bluetooth 5.2 vs 5.3

If you’re not familiar with the differences between these technologies, this article will go into depth about the new innovations in wireless sound.

what you can expect from each of these technologies and what type of devices they are most compatible with!

Bluetooth 5.2

A low latency makes it easier for you to get the real-time information you need while you’re trying to achieve a specific task.

A longer range and better efficiency are offered by this new technology. Whether it’s a voice-controlled speaker or a pair of headphones, there’s something to offer everyone.

Bluetooth version 5.2 introduced support for Piconet Link Manager Mode, which allows devices to connect to each other without having to take turns, which helps to avoid interference.

Bluetooth 5.3

There are changes to the Bluetooth 5 standard in the 5.3 update.

  • Periactically Enhanced Advertising. Typically, Bluetooth transmitting devices will send the same information out multiple times to ensure that it is received, but this improvement means that the received data has to only be scanned once and duplicates will be discarded immediately.

    It’s called “Smart Energy Harvesting.” This technology could allow the receiving device to harvest energy from ambient light.

  • The Bluetooth Special Interest Group (SIG) is currently defining new standards for Bluetooth Low Energy device security that will enable better protection for both connected and unconnected devices.

    This improvement allows hosts to configure a key size that must be matched to enable a connection.

  • For those who need to use the device on an extended period of time, we recommend that you turn off this feature for Bluetooth Connectivity Mode. By default, the device switches automatically from low duty cycle to heavy duty cycle whenever it detects that it’s in a Bluetooth connectivity mode.
  • Bluetooth Peripheral device channel classification enhancement, allows peripheral Bluetooth devices perform channel classification when packets of data are transmitted over different frequencies.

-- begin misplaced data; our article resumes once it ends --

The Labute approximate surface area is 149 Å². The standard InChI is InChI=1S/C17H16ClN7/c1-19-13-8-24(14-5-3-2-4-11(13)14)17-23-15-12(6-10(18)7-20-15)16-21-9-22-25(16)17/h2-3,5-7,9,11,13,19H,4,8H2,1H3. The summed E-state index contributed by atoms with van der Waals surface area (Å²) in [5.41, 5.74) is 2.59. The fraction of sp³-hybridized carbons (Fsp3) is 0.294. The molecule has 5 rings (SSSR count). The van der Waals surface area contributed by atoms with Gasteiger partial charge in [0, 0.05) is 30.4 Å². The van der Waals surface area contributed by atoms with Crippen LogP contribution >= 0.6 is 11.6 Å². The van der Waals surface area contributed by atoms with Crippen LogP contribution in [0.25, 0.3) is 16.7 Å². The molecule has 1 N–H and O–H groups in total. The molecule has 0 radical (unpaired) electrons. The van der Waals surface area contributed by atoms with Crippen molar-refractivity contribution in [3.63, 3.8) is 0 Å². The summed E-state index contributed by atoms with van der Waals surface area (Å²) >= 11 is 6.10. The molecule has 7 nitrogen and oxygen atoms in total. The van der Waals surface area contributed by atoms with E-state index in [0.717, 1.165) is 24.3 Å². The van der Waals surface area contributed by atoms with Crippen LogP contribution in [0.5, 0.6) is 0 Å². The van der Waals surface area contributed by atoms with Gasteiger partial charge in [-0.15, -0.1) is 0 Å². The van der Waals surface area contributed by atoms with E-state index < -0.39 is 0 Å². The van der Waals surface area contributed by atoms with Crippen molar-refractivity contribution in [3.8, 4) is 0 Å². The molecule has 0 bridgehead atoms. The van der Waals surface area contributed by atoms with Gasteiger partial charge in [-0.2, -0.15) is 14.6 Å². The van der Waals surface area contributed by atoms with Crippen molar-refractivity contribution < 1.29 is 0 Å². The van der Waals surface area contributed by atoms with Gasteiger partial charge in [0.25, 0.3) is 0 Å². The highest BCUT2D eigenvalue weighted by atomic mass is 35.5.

This new method will make packet collisions much less likely, which will improve performance.

Channel classification and influence of the channel map can now be performed by peripheral devices, increasing connection reliability in certain situations.

Using Bluetooth low energy peripheral devices to control the adaptive frequency hopping (AFH) channel map can improve the throughput and reliability of connections where Central and Peripheral devices are not in close proximity.

A spread spectrum technique called adaptive frequency hopping is used when there are two devices connected. When sending packets, the 2.4 GHz band is divided into smaller channels and rapidly hops between those channels. A table of data called the channel map is used to classify each channel as either used or not suitable for use.

The Central device was used before version 5.3 of the core specification to perform the classification. The radio conditions of the Peripheral device may differ from those experienced by the Central if two connected devices are not in close proximity.

It is possible that the channel map can contain channels that are not viable for the remote Peripheral if channel classification is only done by the central device.

It has the potential to degrade throughput and increase the chance of packet collision.

Channel classification may be performed by the Peripheral device and the Central. When updating the Central device’s channel map, the Peripheral can report its channel classifications to the Central device.

The enhancement of the channel classification allows both devices to determine which channels are performing well and are suitable for use.

The AFH channel map can now be influenced by peripheral devices, which can perform channel classification.

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